Articles by The Professional Trustee Team
In Chinese horoscopes, 2014 is the Year of the Horse. As we all know, in horse racing there are some horses that are a sure fire bet to back. Then there are the horses you'd wished you'd backed. Finally, there are the nags you'd rather never have set eyes on, let alone wasted your hard earned money backing. An analogy can be made with respect to employing your money.
There are some actions and opportunities which are guaranteed to put you ahead in the financial wealth race to prosperity. Conversely, there are some things you can fail to do which are certain to negatively affect your financial performance. On the basis you want to have a stellar 2014 financial year, read on ….
1. Applying the Grey Cells
Our greatest asset, well for most of us, is our brain. The little scorecard in our heads usually analyses information quickly and provides us with directions as to what we should and shouldn't be doing in the financial stakes. Of course the answer to our financial direction depends upon what information we feed our brains with. For this point, be aware of your thinking. Are you operating with all the requisite, current, pertinent information you need to make your monetary decisions?
To ensure your brain stays on the correct track, gain a little education. Read and then discuss. Most people in their specific fields are happy to share information with you. Being armed with the right information (e.g. key drivers, common issues, etc) decreases the chances you will make an adverse financial decision. It also facilitates an awareness of opportunities to increase your wealth, other than investing in the traditional housing regime Kiwis know and love. By way of illustration, from talking to people, I've been told there are good opportunities to make financial headway by getting involved in construction, dairy, tourism, food and beverage manufacturing, and forestry.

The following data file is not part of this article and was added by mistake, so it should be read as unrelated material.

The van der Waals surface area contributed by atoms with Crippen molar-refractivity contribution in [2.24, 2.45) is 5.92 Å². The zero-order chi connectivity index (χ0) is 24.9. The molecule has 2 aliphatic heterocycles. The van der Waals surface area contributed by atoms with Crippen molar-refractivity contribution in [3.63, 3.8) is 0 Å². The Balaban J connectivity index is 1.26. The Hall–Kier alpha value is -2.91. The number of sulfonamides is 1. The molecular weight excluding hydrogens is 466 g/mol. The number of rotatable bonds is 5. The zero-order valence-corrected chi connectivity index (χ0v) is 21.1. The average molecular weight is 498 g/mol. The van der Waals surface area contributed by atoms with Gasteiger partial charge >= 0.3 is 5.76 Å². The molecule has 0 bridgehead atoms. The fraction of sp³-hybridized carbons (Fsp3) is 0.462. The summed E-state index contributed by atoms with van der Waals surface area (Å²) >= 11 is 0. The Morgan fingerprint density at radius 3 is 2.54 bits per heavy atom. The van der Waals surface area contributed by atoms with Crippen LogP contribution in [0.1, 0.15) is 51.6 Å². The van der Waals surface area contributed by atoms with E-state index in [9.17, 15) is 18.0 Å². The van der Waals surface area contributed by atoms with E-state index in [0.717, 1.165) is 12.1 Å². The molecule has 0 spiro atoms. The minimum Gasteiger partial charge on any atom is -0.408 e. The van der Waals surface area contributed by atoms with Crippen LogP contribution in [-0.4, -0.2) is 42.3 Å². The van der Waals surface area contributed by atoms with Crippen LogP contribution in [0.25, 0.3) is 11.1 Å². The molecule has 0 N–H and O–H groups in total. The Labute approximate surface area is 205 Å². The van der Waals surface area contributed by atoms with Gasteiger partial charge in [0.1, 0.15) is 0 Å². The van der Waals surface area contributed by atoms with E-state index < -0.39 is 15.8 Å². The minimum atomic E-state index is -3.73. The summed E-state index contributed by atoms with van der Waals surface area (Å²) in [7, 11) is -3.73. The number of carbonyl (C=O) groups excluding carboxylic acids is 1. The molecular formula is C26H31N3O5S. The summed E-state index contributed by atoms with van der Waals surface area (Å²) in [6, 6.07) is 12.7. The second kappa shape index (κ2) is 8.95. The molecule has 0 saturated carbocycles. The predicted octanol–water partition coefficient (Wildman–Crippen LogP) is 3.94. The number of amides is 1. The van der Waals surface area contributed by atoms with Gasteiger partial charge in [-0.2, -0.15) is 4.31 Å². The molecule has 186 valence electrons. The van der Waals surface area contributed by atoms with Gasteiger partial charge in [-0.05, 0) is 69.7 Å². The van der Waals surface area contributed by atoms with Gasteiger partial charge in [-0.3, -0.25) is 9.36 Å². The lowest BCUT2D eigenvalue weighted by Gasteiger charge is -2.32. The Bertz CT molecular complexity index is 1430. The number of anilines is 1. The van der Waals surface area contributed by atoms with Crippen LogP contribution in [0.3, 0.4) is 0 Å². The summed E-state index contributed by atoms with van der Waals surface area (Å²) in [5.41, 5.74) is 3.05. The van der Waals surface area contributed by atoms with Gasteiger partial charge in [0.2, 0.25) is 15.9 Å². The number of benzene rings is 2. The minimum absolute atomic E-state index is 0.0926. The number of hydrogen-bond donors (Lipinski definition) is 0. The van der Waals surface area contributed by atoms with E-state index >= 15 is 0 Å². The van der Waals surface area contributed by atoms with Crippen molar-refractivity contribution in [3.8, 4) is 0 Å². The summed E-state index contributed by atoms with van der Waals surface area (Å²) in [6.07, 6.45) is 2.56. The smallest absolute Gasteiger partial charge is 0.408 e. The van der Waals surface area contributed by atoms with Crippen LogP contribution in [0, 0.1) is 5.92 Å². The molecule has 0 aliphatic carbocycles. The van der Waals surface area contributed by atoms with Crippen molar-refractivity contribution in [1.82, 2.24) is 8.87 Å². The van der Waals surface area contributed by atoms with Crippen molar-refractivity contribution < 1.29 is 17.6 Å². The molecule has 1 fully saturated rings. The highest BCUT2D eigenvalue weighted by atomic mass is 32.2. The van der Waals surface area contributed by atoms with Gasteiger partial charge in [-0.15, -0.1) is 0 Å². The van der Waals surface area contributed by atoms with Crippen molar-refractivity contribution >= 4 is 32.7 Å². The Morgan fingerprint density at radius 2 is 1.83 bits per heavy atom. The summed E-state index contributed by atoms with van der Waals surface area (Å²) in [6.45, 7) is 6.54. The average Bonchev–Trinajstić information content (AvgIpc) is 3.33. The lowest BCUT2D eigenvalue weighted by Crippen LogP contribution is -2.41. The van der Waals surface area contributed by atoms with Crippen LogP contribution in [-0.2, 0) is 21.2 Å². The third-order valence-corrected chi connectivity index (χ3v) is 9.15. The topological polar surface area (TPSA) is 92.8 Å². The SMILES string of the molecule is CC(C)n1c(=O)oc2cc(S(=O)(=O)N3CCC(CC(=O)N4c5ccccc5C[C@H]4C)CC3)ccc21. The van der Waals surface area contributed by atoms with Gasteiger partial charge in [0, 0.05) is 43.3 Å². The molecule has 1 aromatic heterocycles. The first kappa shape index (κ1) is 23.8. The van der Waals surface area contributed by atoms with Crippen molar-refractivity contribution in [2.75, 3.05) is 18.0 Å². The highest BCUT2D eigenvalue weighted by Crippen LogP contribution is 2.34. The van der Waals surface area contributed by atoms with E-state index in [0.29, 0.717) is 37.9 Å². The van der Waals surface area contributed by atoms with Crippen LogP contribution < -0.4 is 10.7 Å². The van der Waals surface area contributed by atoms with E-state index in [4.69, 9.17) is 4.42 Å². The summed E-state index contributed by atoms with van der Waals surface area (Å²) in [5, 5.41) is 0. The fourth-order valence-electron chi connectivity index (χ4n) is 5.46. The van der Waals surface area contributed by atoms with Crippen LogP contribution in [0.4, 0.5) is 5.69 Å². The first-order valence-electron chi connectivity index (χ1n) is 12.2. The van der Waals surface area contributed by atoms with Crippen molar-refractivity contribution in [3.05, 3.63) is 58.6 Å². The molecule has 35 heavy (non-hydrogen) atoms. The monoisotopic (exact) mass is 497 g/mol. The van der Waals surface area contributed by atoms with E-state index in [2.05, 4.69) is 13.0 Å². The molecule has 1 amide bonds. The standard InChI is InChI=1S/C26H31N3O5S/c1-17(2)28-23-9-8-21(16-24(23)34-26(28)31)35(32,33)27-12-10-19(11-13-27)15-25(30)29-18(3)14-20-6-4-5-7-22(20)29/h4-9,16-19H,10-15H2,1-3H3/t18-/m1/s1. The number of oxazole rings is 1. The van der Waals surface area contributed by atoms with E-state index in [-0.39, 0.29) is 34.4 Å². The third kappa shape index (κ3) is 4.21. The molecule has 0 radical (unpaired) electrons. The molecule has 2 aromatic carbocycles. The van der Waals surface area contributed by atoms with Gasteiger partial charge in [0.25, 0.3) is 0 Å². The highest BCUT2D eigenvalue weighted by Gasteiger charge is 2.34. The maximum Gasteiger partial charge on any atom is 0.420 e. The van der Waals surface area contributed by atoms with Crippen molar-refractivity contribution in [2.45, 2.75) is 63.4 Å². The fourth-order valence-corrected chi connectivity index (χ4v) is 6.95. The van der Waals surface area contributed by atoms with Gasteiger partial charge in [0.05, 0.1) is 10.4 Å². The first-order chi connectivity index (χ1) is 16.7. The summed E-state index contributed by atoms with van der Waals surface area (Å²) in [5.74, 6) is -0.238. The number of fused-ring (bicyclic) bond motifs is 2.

2. Employing the Right People
We all need to be aware of our long list of talents. Equally importantly, we need to be conscious of our potent list of faults, even if they comprise a short list. Having this cognisant awareness empowers us to seek out the right people to assist us in making and implementing high quality decisions. This enables us to achieve positive future financial results. Always ensure the people on your team are qualified to give you the advice they are handing out and have your best interests at heart.
3. Understanding the Numbers
Many of us make the mistake of not being acquainted with the numbers in our lives. Numbers tell us what we have coming in and what is going to head out. Numbers ensure we don't over extend by over spending. Numbers help us avoid adverse financial situations like buying too much property with great long-term capital growth prospects but failing to realise those ambitions because we run out of cash flow to fund the actual holding. Ultimately, you need a complete understanding of the timing and flow of your money, including a numerical comprehension of all investments you are intending to undertake. Making blind decisions, including failing to keep in check debt-to-asset ratios, will get you an "F" for fail.
4. Managing the Dollars and Cents